I visited Shanghai last fall, what now seems like eons ago. What struck me was just how different the city I experienced as a child had really become. The province that my grandparents lived in, before, containing only a few-story mom and pop stores and restaurants, now also housed a multi-story shopping outlet. The street that I frequented to preschool had familiar stalls selling a typical breakfast of 油条[Chinese doughnuts] and 豆浆[soy milk], but they refused to accept cash, holding out instead scanners for your smartphone. Even small restaurants would offer takeout paired with local delivery services, arriving on your doorstep with soup dumplings still steaming hot. Looking back at those times now, in hindsight, it’s apparent just how technological advances have prepared China for the social distancing to come.
China’s tremendous amounts of human capital have greatly simplified labor intensive tasks in this age of cheap labor platforms like Uber and Doordash. Similar services like Didi and 饿了么[Hungry yet?] respectively offer the same types of transportation and delivery. However, even non-perishable deliveries like electronics can often take as little as a few hours thanks to the population density in the large cities. As these services improved, they’ve tended to hit a tipping point in scale. Instead of having to make individual deliveries, a driver could pick up and drop off multiple packages on the way. As we approach similar tipping points in the US due to the virus, it’s interesting to think about why we weren’t able to reach these points earlier.
The greatest barrier to change has always been systems that have been “good enough”. Let’s take the example of how payment systems have evolved. Over the last few years, major cities in China have gone from using cash to using in-app WeChat wallets, akin to Venmo for payments for almost everything. Even street vendors have a smartphone scanner on their carts integrated with WeChat or AliPay. In the States, credit cards fulfill that same role, an electronic secure store of value. Although similar platforms like Google and Apple Pay exist here, there is not the same widespread adoption as there is in major cities like Shanghai and Beijing. Empirically, only tech-centric cities like San Francisco have widely adopted these platforms. There’s a clear gap between where our technologies lie and community adoption of such technologies.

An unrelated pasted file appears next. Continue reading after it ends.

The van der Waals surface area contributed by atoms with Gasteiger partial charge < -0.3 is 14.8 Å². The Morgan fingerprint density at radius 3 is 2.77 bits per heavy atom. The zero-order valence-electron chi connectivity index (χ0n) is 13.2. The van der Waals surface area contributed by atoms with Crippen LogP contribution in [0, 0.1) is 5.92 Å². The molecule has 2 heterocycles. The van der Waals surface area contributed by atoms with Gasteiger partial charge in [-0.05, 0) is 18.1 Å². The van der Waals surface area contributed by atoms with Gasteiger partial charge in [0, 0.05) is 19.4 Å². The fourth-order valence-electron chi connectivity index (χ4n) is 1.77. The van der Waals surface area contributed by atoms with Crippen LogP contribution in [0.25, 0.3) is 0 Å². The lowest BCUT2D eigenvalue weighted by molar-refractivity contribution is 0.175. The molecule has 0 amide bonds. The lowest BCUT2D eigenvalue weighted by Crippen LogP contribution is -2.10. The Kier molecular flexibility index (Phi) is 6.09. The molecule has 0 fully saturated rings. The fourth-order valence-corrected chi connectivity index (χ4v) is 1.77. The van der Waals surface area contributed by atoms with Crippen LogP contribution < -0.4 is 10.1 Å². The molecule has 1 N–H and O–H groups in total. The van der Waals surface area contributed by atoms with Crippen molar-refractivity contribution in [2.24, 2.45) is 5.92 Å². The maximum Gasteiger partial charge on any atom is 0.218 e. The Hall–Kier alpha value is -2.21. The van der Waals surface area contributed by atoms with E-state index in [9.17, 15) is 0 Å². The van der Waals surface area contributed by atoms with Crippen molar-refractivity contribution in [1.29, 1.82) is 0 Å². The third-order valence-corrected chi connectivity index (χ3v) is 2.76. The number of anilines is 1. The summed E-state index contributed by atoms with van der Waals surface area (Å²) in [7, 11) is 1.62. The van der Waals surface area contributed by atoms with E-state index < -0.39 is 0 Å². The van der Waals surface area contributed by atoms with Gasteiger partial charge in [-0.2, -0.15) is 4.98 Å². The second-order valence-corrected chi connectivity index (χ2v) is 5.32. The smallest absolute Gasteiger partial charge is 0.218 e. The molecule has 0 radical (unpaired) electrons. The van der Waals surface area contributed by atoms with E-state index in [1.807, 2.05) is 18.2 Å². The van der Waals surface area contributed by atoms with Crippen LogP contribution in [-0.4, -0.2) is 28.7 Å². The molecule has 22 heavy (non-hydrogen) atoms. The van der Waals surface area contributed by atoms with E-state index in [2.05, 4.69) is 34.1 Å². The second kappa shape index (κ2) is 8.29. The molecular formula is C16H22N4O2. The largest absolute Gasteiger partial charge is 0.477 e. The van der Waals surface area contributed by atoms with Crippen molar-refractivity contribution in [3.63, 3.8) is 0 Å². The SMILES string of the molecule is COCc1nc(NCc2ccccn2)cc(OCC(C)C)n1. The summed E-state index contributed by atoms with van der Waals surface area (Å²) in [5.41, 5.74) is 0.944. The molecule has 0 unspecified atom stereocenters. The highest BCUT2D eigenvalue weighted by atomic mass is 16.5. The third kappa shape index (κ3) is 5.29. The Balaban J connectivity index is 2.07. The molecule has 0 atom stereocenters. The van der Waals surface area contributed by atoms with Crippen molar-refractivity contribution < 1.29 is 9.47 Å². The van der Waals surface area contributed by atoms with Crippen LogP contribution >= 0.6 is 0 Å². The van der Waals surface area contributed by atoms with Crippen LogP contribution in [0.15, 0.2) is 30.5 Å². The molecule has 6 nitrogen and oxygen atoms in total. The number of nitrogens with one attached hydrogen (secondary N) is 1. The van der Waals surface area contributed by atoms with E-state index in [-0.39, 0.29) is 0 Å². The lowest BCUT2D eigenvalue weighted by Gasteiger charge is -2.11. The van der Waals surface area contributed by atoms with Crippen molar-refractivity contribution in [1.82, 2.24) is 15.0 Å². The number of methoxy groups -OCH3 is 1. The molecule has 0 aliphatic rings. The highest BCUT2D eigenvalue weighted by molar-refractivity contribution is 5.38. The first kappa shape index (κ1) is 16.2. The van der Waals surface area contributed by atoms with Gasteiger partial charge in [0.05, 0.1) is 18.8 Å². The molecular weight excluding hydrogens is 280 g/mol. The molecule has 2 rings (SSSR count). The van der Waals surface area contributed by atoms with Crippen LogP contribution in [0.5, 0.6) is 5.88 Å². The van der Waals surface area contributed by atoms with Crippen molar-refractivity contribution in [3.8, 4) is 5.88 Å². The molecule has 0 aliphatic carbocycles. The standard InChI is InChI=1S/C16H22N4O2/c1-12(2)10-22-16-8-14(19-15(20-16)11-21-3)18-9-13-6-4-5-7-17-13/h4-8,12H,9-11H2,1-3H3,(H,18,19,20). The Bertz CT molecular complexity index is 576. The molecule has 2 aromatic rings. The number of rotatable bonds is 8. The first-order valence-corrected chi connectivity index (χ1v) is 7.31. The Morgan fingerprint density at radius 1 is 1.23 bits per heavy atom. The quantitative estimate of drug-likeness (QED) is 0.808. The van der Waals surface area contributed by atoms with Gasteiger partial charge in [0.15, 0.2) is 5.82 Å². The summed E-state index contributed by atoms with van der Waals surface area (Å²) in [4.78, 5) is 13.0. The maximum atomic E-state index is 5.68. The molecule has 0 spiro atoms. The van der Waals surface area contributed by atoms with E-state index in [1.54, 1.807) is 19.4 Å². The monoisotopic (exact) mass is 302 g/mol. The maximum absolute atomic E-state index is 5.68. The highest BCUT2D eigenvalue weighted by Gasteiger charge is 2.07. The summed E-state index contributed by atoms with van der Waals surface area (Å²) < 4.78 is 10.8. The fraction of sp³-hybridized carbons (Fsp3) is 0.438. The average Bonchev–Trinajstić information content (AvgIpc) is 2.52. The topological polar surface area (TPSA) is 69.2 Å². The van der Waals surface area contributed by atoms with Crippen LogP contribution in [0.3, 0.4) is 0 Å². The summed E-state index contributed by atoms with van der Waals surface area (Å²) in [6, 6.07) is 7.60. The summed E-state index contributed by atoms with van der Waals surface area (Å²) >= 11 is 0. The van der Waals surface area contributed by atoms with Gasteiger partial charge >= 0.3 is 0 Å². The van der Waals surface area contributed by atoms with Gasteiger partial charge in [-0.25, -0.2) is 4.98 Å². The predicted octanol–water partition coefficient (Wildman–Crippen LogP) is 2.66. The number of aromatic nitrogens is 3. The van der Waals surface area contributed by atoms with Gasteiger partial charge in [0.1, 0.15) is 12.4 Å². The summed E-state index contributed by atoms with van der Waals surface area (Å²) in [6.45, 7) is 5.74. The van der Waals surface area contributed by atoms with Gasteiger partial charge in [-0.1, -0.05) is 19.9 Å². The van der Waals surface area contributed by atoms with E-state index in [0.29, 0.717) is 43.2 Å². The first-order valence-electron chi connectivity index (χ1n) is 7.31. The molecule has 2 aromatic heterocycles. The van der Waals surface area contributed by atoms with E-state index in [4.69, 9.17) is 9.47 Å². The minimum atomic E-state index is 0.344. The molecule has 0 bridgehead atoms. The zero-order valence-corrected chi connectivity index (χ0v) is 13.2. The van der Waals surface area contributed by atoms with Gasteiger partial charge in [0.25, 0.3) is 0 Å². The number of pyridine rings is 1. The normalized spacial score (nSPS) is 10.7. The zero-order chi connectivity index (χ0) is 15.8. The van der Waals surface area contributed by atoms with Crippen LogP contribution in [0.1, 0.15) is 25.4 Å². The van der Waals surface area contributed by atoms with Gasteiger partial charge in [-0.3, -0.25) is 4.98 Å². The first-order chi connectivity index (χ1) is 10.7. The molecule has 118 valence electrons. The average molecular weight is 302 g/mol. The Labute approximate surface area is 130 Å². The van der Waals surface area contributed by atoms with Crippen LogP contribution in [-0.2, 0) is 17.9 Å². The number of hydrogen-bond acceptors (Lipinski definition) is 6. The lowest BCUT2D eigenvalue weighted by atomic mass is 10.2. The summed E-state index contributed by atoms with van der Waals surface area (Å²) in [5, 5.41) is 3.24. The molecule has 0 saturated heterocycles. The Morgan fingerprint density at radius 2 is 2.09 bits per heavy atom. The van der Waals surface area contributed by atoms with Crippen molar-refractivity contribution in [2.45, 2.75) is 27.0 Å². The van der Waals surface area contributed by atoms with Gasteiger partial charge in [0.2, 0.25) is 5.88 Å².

So far, we have been complacent in our current ways of life, and there was no reason not to be. As the virus takes hold of American society, it creates an interesting challenge for us: How can we rapidly innovate and adopt newer technology that help us to cross the physical distance chasm and preserve our daily life?
Over these few weeks, almost every school, store, and restaurant in America is evaluating how to conduct their day-to-day work remotely. Our reactions to COVID-19 have the chance to fundamentally reshape how we live and how we work. There no longer is a “good enough” option because that option will put you and your community at risk. This is the type of disruption that may push us towards adopting new technologies that we may not have been willing to use before.
Universities across the world are switching to using video conferencing platforms like Zoom to conduct classes and hold discussions. Undoubtably, they need to face issues like converting physical blackboards to virtual ones, or the difficulties of having a heated back and forth intellectual discussion between moments of screen lag or awkward silence. I’m excited for how these learnings over this chaotic time can be applied to improve online learning platforms like Coursera and Khan Academy and ultimately to expand access to higher education for those that aren’t able to directly afford it.
Stores and restaurants across the US are closed for browsing. Some are replacing their physical storefronts with digital ones, expanding the availability of their goods through takeout and delivery services. Restaurants are contending with issues like maintaining food quality during a delivery and needing to be creative with limited ingredients and supplies. Others are taking the time to remodel and refurbish their interiors at a time when not many customers are expected to arrive.
At the end of this crisis, we’ll have to face the realities of a tremendous and saddening loss of life. Many people have and will die. However, we will also emerge as a more resilient and capable society. By removing the “good enough” option that enables our complacency, we will be motivated to innovate and improve in a way we wouldn’t have focused on before. At the end of the day, it’s not about how we survive these few months, because, we will undoubtably survive, but rather how can we take this opportunity to expand our technological capabilities.